I ended my year standing before an overflow crowd at the alter in an unfamiliar church, delivering a eulogy for a man who had been my best friend since we were 5 years old. I stood before the throng, which included childhood friends and relatives, college friends, friends he had made during more than 30 years on the job, and more recent friends, acquired after retirement, and I tried to condense a lifetime of friendship into the very short time allotted to me on that cool, dreary post-Christmas day.

Before it was my turn to speak, I sat clutching my wife's hand, fighting back tears, as my friend's eldest daughter — from whom he had been estranged for nearly a decade at her request — spoke eloquently and passionately about her father.

She told us a story of how, many years ago, a cruel schoolmate teased her about his profession as a police officer. She had been taunted as a "piglet" — the offspring of a "pig." Her father explained to her that the term "pig" was an acronym for pride, integrity and guts.

She told us example after example of her father's pride, integrity and guts, both as a father and policeman. As I listened to this young woman speak, beaming with pride as she talked about her father, it was clear why she had chosen to follow him into law enforcement as a career.

My thoughts flashed back to the last few weeks of my friend's life — when he hovered near death for 44 days in a distant hospital after suffering horrendous injuries from a motorcycle accident on a lonely desert road early in November. By all rights, he should not have survived the crash, but a series of fortuitous events converged to save his life.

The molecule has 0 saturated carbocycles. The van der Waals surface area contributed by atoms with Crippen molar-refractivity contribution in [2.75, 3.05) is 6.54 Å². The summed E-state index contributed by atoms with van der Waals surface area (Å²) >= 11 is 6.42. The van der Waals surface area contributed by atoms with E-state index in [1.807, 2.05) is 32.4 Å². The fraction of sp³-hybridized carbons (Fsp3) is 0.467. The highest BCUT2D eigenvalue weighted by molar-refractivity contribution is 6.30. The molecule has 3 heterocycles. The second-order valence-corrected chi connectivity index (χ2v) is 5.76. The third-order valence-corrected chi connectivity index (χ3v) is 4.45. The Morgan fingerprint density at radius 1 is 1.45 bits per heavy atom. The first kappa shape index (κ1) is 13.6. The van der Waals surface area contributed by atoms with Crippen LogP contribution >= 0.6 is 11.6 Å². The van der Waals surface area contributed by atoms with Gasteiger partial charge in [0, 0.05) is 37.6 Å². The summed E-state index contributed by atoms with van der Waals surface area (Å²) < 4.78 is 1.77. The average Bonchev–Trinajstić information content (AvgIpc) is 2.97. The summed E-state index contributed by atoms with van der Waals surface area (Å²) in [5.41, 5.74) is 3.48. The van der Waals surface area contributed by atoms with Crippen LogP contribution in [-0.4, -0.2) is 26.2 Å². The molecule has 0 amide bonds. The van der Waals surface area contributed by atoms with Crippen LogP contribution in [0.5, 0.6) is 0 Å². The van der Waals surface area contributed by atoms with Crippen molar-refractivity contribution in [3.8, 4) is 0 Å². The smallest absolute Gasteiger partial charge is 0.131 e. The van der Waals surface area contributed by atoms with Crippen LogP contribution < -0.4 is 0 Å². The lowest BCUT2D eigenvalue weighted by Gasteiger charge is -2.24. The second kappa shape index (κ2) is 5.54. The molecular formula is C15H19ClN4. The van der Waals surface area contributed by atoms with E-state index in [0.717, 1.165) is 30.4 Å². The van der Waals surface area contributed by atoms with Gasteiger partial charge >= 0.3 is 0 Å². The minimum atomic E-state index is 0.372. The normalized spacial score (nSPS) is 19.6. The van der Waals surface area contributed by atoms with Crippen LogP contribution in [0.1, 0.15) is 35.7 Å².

He was discovered almost immediately by a group of foreign tourists — strangers in a strange land — who summoned nearby railroad workers. They, in turn, summoned the rescue workers, stayed at his side until they arrived and insisted that he be helicoptered to the right hospital, where his life was saved.

For a month and a half, I stayed near his bedside and watched the staff at the hospital as they skillfully juggled procedures and medications — trying to find the right combination of treatment that would return my friend to us. It was a roller coaster ride for us all, but especially for my friend, who fought with all his considerable strength to come back.

Very early one morning in the last week of his life, a conscientious nurse turned off his sedation, which had kept him floating in and out of consciousness, to see how he would react to the change. The goal being to prepare him for release to a rehabilitation facility. Coincidentally, or perhaps guided by something else, his former wife and the eldest daughter — who had spontaneously decided to make that long drive across the desert to see him — arrived at precisely that time and ended up having a wonderful visit with him.

Even though he could not speak, he was able to communicate through the firm squeeze of his hand, the nod of his head, crinkling of his brow and tear-filled smiles. In the pre-dawn hours that morning, in the trauma intensive care unit in a hospital in a city far from home, he reconciled with his daughter. Having lost his father much too early, and feeling that he had left some important things unsaid, my friend made it a point to tell his friends how he felt about us. When he grabbed you in a bear hug and said, "I love you, amigo," you knew he meant it.

Later that week, as I stood in the doorway of his hospital room for the last 15 minutes of his life and watched his doctor orchestrate a dozen people trying — unsuccessfully — to bring him back one more time, I knew he left us with nothing unresolved.

I share this very painful, personal story with you today to remind you, as you prepare unattainable New Year's resolutions, that life is much too short. I encourage you to make only one resolution this year: to tell the people you love how you feel. And keep it. Remember my friend and his daughter, and don't wait until it's too late.

I wish a safe and happy new year to you all.

GEOFF WEST is a Costa Mesa resident.